The Pugilist at Rest

These stories have been hailed as “instant classics” of the contemporary short story. And this is true: half of the stories that make up THE PUGILIST AT REST resonate with a power and a vision of the world that one rarely finds in a first book.

The title of the collection is ironic, for if one thing is certain, it is this: the pugilists in this book are rarely, if ever, at rest. Instead, they are constantly fighting not only to survive, but to live: to make sense out of the chaos that has become an everyday way of life.

Jones’s vision has been called—it has been criticized as— pessimistic. In fact, Jones is a realist, writing about a world too often ignored: a place inhabited by those who live out their catatonic lives sitting off in some corner of a room in a budget-cut psych ward, drooling like dogs.

There are weak spots to be found in this debut. Stories such as “Wipeout” and “Mosquitoes”—as well as other stories wherein Jones branches off into settings other than the duel battlefields of the boxing ring and Vietnam—lack the punch-to-the-gut buzz one comes to expect from a writer who has a prose style as powerful as Thom Jones. But all in all, the stories found in part 1—“The Pugilist at Rest,” “Break on Through” and “Black Lights”—as well as the two pieces that close out the collection—“A White Horse” and “Rocket Man”—stand as examples of what a short story can achieve: moments that may potentially change the reader’s perception of the world. Thom Jones has peeled back his skin, giving those willing to risk a look a firsthand glance into a heart that keeps beating, a breath at a time, even though there are voices telling it to stop.

Sources for Further Study

Chicago Tribune. July 25, 1993, XIV, p.6.

Los Angeles Times Book Review. August 1, 1993, p.2.

The Nation. CCLVII, September 6, 1993, p.254.

The New York Times Book Review. XCVIII, June 13, 1993, p.7.

Newsweek. CXXI, June 21, 1993, p.64.

Ploughshares. XIX, Fall, 1993, p.241.

Publishers Weekly. CCXL, April 12, 1993, p.47.

The Review of Contemporary Fiction. XIII, Fall, 1993, p.224.

Time. CXLI, June 28, 1993, p.72.

The Washington Post. June 29, 1993, p. D4.

The Pugilist at Rest

(Literary Masterpieces, Critical Compilation)

Franz Kafka once posed this question: “If the book we’re reading doesn’t wake us up with a blow on the head, what are we reading it for?… A book,” he then insisted, “must be the axe for the frozen sea inside us.” On most occasions, a first book by a little-known writer will announce itself with quiet courtesy, a firm handshake perhaps, but rarely will it “wake us up with a blow.” The Pugilist at Rest, the debut collection of stories from Thom Jones, lives up to Kafka’s standard of what a book, a work of art, ought to do.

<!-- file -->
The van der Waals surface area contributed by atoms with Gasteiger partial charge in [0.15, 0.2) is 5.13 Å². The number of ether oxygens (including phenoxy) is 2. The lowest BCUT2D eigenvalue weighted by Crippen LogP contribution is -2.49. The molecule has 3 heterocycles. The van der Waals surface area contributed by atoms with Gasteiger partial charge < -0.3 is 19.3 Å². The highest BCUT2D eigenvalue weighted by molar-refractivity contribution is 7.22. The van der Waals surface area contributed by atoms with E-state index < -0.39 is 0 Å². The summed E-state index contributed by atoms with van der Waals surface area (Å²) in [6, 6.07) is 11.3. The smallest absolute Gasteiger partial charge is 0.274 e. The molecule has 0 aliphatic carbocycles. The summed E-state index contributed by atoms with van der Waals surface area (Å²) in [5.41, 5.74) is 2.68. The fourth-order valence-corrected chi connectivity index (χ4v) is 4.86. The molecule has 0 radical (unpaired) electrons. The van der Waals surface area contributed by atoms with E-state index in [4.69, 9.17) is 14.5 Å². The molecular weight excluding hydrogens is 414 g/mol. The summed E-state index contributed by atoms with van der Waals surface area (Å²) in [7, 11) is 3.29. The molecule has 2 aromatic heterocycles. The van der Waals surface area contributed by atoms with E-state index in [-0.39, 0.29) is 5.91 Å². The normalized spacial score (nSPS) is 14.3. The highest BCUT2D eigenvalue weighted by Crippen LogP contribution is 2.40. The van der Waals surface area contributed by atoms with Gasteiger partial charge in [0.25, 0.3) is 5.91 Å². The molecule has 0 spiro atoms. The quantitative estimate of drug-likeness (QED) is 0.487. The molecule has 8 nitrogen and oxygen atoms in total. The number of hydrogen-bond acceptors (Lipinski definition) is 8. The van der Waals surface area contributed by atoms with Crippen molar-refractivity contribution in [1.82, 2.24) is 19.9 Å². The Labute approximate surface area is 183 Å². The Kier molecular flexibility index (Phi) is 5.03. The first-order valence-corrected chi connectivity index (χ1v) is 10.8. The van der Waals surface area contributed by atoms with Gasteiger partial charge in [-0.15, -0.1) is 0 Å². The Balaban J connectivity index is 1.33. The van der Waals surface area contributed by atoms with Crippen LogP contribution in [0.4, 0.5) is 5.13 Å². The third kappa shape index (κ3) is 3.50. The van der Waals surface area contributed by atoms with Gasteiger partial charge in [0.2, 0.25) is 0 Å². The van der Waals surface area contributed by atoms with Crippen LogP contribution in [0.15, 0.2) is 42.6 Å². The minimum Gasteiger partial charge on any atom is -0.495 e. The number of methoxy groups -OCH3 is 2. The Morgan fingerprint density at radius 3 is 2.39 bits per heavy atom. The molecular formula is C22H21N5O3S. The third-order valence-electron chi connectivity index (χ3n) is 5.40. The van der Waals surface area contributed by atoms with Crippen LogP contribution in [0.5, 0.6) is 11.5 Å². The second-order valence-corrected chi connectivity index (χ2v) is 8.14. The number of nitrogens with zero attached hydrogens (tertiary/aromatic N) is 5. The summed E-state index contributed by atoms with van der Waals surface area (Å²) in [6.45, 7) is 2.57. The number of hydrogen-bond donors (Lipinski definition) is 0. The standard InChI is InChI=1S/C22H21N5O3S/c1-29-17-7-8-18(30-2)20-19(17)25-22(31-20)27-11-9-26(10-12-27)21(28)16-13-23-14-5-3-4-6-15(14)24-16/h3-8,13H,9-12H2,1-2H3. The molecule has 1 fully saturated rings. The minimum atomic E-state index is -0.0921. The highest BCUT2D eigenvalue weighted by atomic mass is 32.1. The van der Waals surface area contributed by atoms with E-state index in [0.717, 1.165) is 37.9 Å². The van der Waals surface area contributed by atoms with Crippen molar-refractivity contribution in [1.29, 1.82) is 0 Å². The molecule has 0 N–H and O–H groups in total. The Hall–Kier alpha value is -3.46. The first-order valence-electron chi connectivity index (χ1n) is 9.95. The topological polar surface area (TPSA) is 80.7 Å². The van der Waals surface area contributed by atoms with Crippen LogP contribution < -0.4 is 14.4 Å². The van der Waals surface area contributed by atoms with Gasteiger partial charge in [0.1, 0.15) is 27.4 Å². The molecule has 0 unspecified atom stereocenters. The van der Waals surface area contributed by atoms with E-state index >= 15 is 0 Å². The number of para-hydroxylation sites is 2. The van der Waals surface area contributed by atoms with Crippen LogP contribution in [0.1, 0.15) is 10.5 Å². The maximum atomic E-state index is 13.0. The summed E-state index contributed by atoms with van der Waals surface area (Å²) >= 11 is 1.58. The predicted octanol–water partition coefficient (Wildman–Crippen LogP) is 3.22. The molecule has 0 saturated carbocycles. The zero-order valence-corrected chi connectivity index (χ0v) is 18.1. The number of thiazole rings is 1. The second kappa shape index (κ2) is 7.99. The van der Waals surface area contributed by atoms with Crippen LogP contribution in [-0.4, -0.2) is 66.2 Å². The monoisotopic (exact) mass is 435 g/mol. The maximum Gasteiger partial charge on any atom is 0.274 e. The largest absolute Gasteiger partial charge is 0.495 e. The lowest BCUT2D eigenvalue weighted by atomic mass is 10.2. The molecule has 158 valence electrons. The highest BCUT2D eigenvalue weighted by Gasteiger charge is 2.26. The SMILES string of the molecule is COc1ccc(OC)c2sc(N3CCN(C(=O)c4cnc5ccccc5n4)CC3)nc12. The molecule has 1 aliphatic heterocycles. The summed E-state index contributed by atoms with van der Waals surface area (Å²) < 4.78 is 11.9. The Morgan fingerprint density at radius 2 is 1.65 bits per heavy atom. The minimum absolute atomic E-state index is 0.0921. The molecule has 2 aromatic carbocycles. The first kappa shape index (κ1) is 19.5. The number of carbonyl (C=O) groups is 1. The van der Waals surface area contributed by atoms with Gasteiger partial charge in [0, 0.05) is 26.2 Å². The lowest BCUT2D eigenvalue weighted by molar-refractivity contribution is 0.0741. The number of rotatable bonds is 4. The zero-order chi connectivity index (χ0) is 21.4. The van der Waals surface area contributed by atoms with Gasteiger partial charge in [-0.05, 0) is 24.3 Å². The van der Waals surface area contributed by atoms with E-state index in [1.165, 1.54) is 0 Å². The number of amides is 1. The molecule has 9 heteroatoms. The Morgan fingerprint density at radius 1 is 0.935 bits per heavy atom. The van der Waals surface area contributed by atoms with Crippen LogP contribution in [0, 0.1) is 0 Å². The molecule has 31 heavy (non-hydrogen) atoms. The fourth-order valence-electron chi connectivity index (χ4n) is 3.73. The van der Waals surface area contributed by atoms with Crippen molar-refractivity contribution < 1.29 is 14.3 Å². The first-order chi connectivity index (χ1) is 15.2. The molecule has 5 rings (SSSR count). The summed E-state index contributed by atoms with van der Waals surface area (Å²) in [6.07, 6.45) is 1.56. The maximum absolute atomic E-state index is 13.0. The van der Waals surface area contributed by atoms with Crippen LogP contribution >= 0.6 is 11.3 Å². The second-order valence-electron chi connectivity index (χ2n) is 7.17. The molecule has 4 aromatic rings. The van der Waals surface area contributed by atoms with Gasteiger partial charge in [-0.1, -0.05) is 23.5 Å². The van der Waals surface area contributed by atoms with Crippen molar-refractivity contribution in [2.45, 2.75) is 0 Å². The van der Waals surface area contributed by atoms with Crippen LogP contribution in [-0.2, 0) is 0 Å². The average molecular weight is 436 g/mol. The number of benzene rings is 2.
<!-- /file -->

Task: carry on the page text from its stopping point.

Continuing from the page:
The book is arranged into four parts. In part 1, Jones returns to the hazy “purple fields” of Vietnam and then plunges into the nightmarish aftermath that lingers, decades later, long after the narrators have come home. At the time of their tellings, Jones’s first-person narrators-whose experiences resemble Jones’s own-are still painfully unhinged and damaged by what they have witnessed, haunted by unforgettable glimpses into the gaping mouth of the Vietnam War beast.

The title story, “The Pugilist at Rest,” winner of a 1993 0. Henry Award, is a powerful portrayal of a man, a former Marine and former boxer-like Jones himself-who has been beaten, bruised, and bloodied, a self-bludgeoned fighter who refuses to stay down for the ten-count, no matter what. If there is a code to live by in Thom Jones’s world, it is this: Human beings are all beasts. In the words of his narrator, a self-proclaimed “ground- pounder” who “pulled three tours” of duty in Vietnam:

“There was a reservoir of malice, poison and vicious sadism in my soul I wanted some payback…. I grieved… grieved for myself and what I had lost. I committed unspeakable crimes and got medals for it.”

The telling of “The Pugilist at Rest” is triggered by a discovery rooted in the objective world: Cleaning his attic on Memorial Day, the protagonist comes upon his old dress uniform. Out of the commonplace, though, Jones transports readers to the jungles-turned-battlefields of Vietnam, where what is real is sometimes blurred to assume the satanic mask of a drug-induced hallucination.

I had seen the apparition of a man, cloaked in a trench coat, emerge from the fog, like Humphrey Bogart in a felt hat, tan Burberry, pipe-in-mouth until he lifted his head and showed the face of Lucifer. I remember watching dumbstruck as he removed a doeskin glove to reveal an eagle’s talon rather than a hand.